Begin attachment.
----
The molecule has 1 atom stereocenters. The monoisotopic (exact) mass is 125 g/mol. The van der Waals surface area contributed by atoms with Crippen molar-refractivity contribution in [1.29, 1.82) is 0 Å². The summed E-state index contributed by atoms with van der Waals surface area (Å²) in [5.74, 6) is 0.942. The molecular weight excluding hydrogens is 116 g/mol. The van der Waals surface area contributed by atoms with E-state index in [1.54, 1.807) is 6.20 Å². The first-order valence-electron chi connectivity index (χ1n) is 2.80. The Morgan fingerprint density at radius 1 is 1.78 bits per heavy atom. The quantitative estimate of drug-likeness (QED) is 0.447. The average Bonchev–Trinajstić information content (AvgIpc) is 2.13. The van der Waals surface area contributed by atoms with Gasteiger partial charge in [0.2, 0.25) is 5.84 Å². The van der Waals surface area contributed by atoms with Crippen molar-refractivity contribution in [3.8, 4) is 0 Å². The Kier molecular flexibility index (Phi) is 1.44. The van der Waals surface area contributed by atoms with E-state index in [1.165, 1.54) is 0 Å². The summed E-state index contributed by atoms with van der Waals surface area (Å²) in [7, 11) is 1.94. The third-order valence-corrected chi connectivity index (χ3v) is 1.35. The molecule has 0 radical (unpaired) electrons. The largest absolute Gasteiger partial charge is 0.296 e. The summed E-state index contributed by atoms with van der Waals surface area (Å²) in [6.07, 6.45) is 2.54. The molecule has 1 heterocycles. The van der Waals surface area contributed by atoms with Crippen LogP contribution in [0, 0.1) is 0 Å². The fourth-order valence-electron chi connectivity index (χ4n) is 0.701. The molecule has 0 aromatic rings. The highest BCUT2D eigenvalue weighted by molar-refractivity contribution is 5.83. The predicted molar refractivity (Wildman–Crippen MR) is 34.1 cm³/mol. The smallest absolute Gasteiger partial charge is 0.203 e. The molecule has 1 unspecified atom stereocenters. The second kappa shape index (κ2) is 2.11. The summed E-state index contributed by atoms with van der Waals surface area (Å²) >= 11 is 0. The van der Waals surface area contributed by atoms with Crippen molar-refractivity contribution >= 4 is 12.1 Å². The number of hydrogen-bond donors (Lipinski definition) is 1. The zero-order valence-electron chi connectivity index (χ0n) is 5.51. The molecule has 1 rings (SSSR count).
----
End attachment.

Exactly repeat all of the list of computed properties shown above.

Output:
The molecule has 1 atom stereocenters. The monoisotopic (exact) mass is 125 g/mol. The van der Waals surface area contributed by atoms with Crippen molar-refractivity contribution in [1.29, 1.82) is 0 Å². The summed E-state index contributed by atoms with van der Waals surface area (Å²) in [5.74, 6) is 0.942. The molecular weight excluding hydrogens is 116 g/mol. The van der Waals surface area contributed by atoms with E-state index in [1.54, 1.807) is 6.20 Å². The first-order valence-electron chi connectivity index (χ1n) is 2.80. The Morgan fingerprint density at radius 1 is 1.78 bits per heavy atom. The quantitative estimate of drug-likeness (QED) is 0.447. The average Bonchev–Trinajstić information content (AvgIpc) is 2.13. The van der Waals surface area contributed by atoms with Gasteiger partial charge in [0.2, 0.25) is 5.84 Å². The van der Waals surface area contributed by atoms with Crippen molar-refractivity contribution in [3.8, 4) is 0 Å². The Kier molecular flexibility index (Phi) is 1.44. The van der Waals surface area contributed by atoms with E-state index in [1.165, 1.54) is 0 Å². The summed E-state index contributed by atoms with van der Waals surface area (Å²) in [7, 11) is 1.94. The third-order valence-corrected chi connectivity index (χ3v) is 1.35. The molecule has 0 radical (unpaired) electrons. The largest absolute Gasteiger partial charge is 0.296 e. The summed E-state index contributed by atoms with van der Waals surface area (Å²) in [6.07, 6.45) is 2.54. The molecule has 1 heterocycles. The van der Waals surface area contributed by atoms with Crippen LogP contribution in [0, 0.1) is 0 Å². The fourth-order valence-electron chi connectivity index (χ4n) is 0.701. The molecule has 0 aromatic rings. The highest BCUT2D eigenvalue weighted by molar-refractivity contribution is 5.83. The predicted molar refractivity (Wildman–Crippen MR) is 34.1 cm³/mol. The smallest absolute Gasteiger partial charge is 0.203 e. The molecule has 1 unspecified atom stereocenters. The second kappa shape index (κ2) is 2.11. The summed E-state index contributed by atoms with van der Waals surface area (Å²) >= 11 is 0. The van der Waals surface area contributed by atoms with Crippen molar-refractivity contribution >= 4 is 12.1 Å². The number of hydrogen-bond donors (Lipinski definition) is 1. The zero-order valence-electron chi connectivity index (χ0n) is 5.51. The molecule has 1 rings (SSSR count).